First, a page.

Fish: A Tale of a Novel
by Barry Lawler
Cover design by Jesse Lawler
154 pages; 6 x 9 inches

Excerpt from Fish’s Now & Then: Official Preface:
Once upon a time—closing in now on 47 years—an idealistic and ambitious young writer began four-fingerdly pecking the keys of a 1961 Remington portable typewriter in search of a novel he was sure he had in him.

I am that writer, and Fish is that novel. I just didn’t expect it to be half a lifetime (if I’m very lucky) in the making. The time then was 1969, and by the end of my first few hours of typing, both the title and the town had become my first two fictional facts. Everything following, though, was uncharted territory, a journey not only to discover a story worth telling, but also for me to double-duty both as its central character and author committed to pulling back the curtain to reveal the writing choices I would make, or discard, along the way.

Simply, “Fish” is no Wizard of Oz. Both in real life and in fiction, I am Barry, and there is no curtain between us separating what’s real and what’s not. What you read is straight from both of us. Of course, most of the story facts are fictional, but every choice I made in creating the characters, plot, places, and themes you will know the whys & wherefores of—in other words, the stuff customarily concealed behind the curtain.

Admittedly, the method to my “Fish” construction madness figures to be a radical departure from the novel norm. That is, writers typically rough out the preliminary work quietly by themselves, writing drafts on the back of old envelopes, cocktail napkins, and vellum, while secluding themselves in a cramped apartment, sunny villa, or lonely garret (though garrets, like vellum, have become increasingly scarce in recent times). Privately, they’ll dispose of the bad stuff (as if it never existed), keeping only the choice cuts for public consumption. In short, you are spared the eyestrain of having to wallow through false starts, dead-ends, misspelled words, and non-sequiturs. This also spares you the embarrassment of watching a full-grown artisan squirm and puzzle—just like regular guys & girls—over the problem of how to make things sound interesting (or even how to think of things that are interesting). You read only the best.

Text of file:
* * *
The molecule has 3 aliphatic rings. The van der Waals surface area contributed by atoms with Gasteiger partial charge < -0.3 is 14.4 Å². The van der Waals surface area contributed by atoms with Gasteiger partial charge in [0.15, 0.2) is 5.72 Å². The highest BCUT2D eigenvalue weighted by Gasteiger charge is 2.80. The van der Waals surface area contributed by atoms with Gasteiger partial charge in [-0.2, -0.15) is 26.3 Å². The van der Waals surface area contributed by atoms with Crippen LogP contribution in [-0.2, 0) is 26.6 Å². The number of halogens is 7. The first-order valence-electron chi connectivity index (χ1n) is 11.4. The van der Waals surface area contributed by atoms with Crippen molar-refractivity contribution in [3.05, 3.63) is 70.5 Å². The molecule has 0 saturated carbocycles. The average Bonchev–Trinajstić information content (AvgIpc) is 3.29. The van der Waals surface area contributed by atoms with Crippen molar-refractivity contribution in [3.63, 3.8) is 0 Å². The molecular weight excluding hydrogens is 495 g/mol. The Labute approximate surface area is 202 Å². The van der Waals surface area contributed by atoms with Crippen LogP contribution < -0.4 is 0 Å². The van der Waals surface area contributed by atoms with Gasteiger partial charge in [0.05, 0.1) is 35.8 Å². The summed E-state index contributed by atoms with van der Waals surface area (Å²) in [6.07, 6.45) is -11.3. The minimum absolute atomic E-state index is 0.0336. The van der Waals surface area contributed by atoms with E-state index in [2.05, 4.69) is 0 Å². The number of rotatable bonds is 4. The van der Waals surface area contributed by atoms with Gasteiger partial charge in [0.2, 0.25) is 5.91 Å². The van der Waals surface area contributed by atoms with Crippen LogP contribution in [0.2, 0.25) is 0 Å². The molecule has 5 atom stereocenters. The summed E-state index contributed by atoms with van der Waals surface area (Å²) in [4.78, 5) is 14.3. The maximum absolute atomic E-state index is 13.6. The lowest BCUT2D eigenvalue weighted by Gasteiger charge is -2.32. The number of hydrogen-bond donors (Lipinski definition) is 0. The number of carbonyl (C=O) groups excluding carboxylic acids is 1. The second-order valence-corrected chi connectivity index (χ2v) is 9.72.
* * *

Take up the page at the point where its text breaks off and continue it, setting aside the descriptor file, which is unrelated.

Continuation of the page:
But why should you expect anything less? After all, you have better things to do than scuttle through the palaver of early drafts—even (or especially), if they are mine. However, with this novel I began thinking—about a thousand works back—that I would like to experiment beyond the rigid formalities of the Grand Old Art, not as an excuse to utilize a lot of otherwise-wasted palaver, but to establish a more intimate writer-reader relationship.

So here we are: already intimate.


Having grown up in a Southern California middle-class neighborhood as opposed to an Appalachian shack lacking electricity and running water, the obstacles I’ve had to overcome to gain fame as a writer are nothing to brag about. On the other hand, though, neither is my fame. I’m a household name only to my immediate family and the mail carrier.

In addition to Fish, over the past 50-something years I have knocked off a novella, a couple dozen short stories, perhaps 200 poems, and a non-fiction book on independent investment strategies. A handful of these have found their way into print, but I’ll be even Google couldn’t find them now.

The rest of my time I seem to have spent raising a pair of great kids and teaching 39 years in university English departments, the majority of them devoted to fiction writing at Oregon State University. And now, retired, I find myself doing pretty mucht he same things: reading and writing.

It could be worse.

Fish: A Tale of a Novel is available direct from the author: